Starting out with no manufacturing experience and no capital, they had an idea and the determination to make it happen. They bootstrapped their way to business success. They wanted to solve two problems: Rural children without electricity, and pollution.

“Finding corporates and individuals who want to contribute to a cause focused on education and children is what has enabled us to turn our original idea into a sustainable social enterprise that benefits kids, employs people from the community and also turns a profit.”

They plan to keep growing and build a green empire. They are spreading into other provinces and exporting products to Australia and Europe. Their concept is popular because people around the world want to help children, keep people employed and clean up the environment.

Their best advice: You don’t need money to start a business, you can start differently if you have enough drive and are prepared to work harder than you ever thought possible. 

Related: Which will make you stronger: Success or failure?

10. Connie Mdladla: Overcoming personal obstacles

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Battling epilepsy, she didn’t finish her degree but now she owns a successful logistics business in a male-dominated sector.

Despite dealing with epilepsy Mdladla was an “A” student in high school. She struggled with this condition during varsity where having public seizures was humiliating for her. Mdladla dropped out and started working as a general assistant.

Several years later, she was working as a shipment inspector for a freight forwarding company, picking up knowledge and skills along the way. After ten years she managed to stabilise her condition with medication and decided to launch Khaas Logistics a clearing and forwarding agency.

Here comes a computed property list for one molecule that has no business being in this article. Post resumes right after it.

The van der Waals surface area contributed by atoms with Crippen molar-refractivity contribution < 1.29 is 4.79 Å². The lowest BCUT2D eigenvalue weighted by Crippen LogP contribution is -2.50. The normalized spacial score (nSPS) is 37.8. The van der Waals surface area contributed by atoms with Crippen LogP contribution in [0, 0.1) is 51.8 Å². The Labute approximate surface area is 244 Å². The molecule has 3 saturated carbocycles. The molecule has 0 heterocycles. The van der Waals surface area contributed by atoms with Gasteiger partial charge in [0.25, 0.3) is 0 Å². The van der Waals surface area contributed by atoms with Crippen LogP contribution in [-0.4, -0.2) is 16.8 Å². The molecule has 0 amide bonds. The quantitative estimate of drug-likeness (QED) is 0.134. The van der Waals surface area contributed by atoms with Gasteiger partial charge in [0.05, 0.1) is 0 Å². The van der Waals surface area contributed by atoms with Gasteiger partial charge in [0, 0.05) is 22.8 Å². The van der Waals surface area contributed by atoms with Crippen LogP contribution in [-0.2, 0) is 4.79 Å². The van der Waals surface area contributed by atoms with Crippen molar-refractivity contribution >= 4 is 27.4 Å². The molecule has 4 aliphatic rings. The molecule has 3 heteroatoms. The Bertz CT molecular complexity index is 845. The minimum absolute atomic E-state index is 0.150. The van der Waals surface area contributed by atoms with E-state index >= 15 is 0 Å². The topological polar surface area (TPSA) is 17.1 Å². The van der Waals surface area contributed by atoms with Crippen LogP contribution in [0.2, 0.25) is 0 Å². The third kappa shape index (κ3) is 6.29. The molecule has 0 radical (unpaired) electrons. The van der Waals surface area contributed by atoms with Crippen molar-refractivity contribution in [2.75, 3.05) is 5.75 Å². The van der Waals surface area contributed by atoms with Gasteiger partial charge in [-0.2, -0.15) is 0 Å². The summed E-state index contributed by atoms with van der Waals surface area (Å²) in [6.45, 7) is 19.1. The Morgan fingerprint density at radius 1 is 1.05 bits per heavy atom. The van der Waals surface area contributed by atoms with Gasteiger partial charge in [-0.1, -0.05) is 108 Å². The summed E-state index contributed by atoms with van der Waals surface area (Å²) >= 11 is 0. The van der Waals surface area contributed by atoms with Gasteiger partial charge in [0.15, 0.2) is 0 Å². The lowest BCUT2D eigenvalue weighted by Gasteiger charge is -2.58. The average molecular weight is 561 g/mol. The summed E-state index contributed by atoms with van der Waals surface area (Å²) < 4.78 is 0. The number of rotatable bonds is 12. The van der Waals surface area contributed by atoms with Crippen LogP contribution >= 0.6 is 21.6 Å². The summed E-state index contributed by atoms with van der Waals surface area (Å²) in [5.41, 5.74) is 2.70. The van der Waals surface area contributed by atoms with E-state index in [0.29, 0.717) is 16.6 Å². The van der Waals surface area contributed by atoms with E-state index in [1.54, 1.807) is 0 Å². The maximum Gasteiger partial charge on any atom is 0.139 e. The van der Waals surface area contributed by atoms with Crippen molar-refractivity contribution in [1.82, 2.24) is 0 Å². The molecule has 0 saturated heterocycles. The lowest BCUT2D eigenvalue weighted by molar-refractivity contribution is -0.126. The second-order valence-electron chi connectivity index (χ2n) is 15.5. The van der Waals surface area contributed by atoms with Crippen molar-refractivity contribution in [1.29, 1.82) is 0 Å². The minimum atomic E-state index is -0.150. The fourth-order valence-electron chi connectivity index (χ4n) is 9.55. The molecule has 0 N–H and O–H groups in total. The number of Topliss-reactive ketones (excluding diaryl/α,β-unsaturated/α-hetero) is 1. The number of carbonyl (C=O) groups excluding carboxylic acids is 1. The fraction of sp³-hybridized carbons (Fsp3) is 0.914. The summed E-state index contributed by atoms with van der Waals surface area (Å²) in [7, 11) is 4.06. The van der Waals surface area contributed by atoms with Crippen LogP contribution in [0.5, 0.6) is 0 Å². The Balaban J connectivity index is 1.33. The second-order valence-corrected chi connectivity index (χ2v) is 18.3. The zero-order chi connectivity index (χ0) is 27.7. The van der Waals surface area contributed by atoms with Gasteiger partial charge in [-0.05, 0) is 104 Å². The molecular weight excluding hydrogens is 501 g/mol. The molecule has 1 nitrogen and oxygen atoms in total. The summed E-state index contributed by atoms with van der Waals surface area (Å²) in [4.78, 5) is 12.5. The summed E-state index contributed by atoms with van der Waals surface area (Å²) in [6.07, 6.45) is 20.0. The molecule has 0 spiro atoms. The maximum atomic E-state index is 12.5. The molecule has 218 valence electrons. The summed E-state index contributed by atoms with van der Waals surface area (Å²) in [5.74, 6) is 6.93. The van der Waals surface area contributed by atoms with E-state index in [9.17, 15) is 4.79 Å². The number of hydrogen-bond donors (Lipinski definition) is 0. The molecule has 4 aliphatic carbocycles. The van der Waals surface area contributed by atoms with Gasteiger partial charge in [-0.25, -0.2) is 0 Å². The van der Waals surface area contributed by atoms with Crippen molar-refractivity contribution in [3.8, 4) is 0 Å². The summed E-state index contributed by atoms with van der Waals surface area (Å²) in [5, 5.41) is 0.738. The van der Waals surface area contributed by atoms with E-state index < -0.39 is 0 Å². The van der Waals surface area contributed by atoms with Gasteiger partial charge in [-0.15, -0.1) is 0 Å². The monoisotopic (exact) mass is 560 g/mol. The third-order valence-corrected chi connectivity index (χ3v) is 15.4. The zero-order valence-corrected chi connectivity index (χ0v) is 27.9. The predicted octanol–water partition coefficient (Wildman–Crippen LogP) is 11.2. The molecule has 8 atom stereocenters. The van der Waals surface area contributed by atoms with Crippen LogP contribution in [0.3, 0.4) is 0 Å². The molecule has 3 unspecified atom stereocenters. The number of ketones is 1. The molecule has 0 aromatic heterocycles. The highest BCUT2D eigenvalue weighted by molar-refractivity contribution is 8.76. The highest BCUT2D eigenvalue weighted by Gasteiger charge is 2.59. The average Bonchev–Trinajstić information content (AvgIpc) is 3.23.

A year after starting her business she felt compelled to go back to university to complete a Management Advancement Programme at Wits Business School.

“I am driven to succeed because I hurt my mother so badly by dropping out of university, and also because of the stigmatisation that comes with having epilepsy in the township was something I wanted to beat.”

Khaas Logistics is one of a handful of freight forwarding companies to be 100% owned by a black woman and boasts a R5 million turnover and large mining and excavating clients.

Her best advice: Use every experience to cultivate your determination and choose to never give up no matter the obstacles. 

Related: Factors impacting on business success

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Nicole Crampton